Tag Archive: Rijeka



We’ve long wanted to visit Slovenia so we drove from Vienna to Ljubljana with a Graz pit stop. Clean and green, plus it’s such a small country offering so much. Lake Bled comes to mind, but Piran stole our hearts. On a Food Trip, we included Trieste, Italy in our itinerary. Yes, that small strip of land off the Adriatic and the Italian border to Slovenia. As home to Illy Coffee, plus the prospect of seafood harvested off the Adriatic and cooked the Italian way, we couldn’t go wrong. Next, the van took us on a road trip visiting the small towns of the Istrian Peninsula. All of these destinations couldn’t have been better. By the time we left Istria and reached Zagreb, we were almost unfamiliar with big city vibes. And Plitvice? That was the highlight of my trip.

Just click on the following titles to the blog links .

From Vienna to Graz, Austria

Clean and Green Ljubljana

A Rainy Day in Lake Bled

Going Italian in Trieste

Driving Back to Slovenia’s Piran

Groznjan’s Art and Culture

More Truffles in Motovun

How Do You Say Rovinj?

Rijeka Off the Adriatic

Opatija’s Classy Vibe

Summery Day in Pula

Finally, Zagreb!

A Near-Miss in Plitvice

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Trip Length: 12 Days

Hotels:

Hotel Galeria

Hotel Coppe

Hotel Jadran

Hotel Dubrovnik


The road trip through the Istrian Peninsula enjoys a break in the Croatian Adriatic city of Rijeka. Our hotel is right off the Adriatic where hotel guests can jump off the first level into the Sea. No beach, no shore, just dive right into the Adriatic. Brave enough? Not me. If it’s that deep, I can’t help thinking SHARKS. Besides, it takes a confident swimmer to dive into these blue waters. Many of the hotel guests enjoyed the Adriatic as shown in the photos below. And then there are restaurants lining the edge which we’ve tried. Good seafood but the service was awfully slow. The waiter said they have a “small kitchen” to explain away the delay. I was tempted to say they should downsize the restaurant in proportion to what the kitchen can serve. But we’re on holiday so I won’t sweat over that. 🙄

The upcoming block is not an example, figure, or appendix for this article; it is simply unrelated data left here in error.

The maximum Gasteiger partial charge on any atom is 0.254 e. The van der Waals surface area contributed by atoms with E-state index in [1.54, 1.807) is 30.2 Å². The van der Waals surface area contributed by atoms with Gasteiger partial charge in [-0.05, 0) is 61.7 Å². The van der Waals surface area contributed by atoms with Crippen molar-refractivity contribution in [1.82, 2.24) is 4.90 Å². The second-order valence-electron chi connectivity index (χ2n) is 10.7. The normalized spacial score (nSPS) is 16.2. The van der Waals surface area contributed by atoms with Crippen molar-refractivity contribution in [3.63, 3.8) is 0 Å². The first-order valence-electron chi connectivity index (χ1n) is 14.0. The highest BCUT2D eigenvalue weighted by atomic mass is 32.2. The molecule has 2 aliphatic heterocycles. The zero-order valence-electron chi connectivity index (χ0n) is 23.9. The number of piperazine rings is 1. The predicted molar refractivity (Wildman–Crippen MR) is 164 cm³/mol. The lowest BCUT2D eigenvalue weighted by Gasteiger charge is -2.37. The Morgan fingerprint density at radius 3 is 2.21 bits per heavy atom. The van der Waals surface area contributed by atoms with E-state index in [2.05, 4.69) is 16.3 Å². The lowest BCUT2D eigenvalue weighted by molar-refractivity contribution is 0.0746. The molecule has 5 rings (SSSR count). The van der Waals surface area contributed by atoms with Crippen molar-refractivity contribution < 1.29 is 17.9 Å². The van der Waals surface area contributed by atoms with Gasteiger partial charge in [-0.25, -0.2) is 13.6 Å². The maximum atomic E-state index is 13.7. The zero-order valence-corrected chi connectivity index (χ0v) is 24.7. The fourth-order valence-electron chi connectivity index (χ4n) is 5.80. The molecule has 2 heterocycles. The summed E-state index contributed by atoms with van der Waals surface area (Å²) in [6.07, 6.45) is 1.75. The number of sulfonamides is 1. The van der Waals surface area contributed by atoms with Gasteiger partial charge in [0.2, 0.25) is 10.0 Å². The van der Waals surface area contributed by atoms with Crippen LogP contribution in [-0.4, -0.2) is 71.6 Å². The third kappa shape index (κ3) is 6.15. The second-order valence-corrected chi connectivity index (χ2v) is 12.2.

Rijeka is a big city. After the capital Zagreb and Split, it ranks 3rd largest. The Old Town boasts of a Korzo, the main promenade, where lies the City Clock Tower, a theatre, and at the other end the port area. This promenade is where the biggest Croatian Carnival is held annually on the Sunday just before Lent. Very Mardi Gras. Think Rio. Or perhaps more Venetian, like its former ruler. Lined with many shopping opps, cafes and bars, it is easy to spend a couple of hours here. Further down near the seaport is the lovely Capuchin Church of Our Lady of Lourdes. And passing through the City Clock Tower and the Roman Arch, one finds a maze of streets leading to the 17th-century St. Vitus Cathedral, a couple more churches and a few lovely courtyards.

Like most big cities, these major attractions draw in the crowds but Rijeka still is very much under the tourist radar. If at all, most tourists I saw seem to be mostly Croatian locals from other provinces or Europeans from other states. Of the 2 churches and 1 Cathedral we visited, not one was open. A pity. Of the 3, I would have wanted to see the interior of the Capuchin Church but we only managed to scale the sweeping staircase for a view of the seaport across the street. As for St. Vitus Cathedral, the 100 kuna Croatian currency depicts an image of this Rijeka Cathedral on the reverse side — the only baroque rotunda church architecture in Croatia. Check its similarity to the Venetian Church — Santa Maria Salute right across the Basilica of San Marco.

The city is well-marked, with all those brown-coloured markers showing the direction to city sites. Besides, most attractions are clustered around the Korzo. We missed the Rijeka Tunnel though. From St. Vitus Cathedral there ought to be this 350 meter-pedestrian tunnel to the Dolac primary school in the Old Town. No luck. But we chanced upon the Roman Arch or the Old Gateway as we walked from St. Vitus Cathedral to the City Clock Tower. Another testimony to the vastness of the Roman Empire. Oh, Caesar!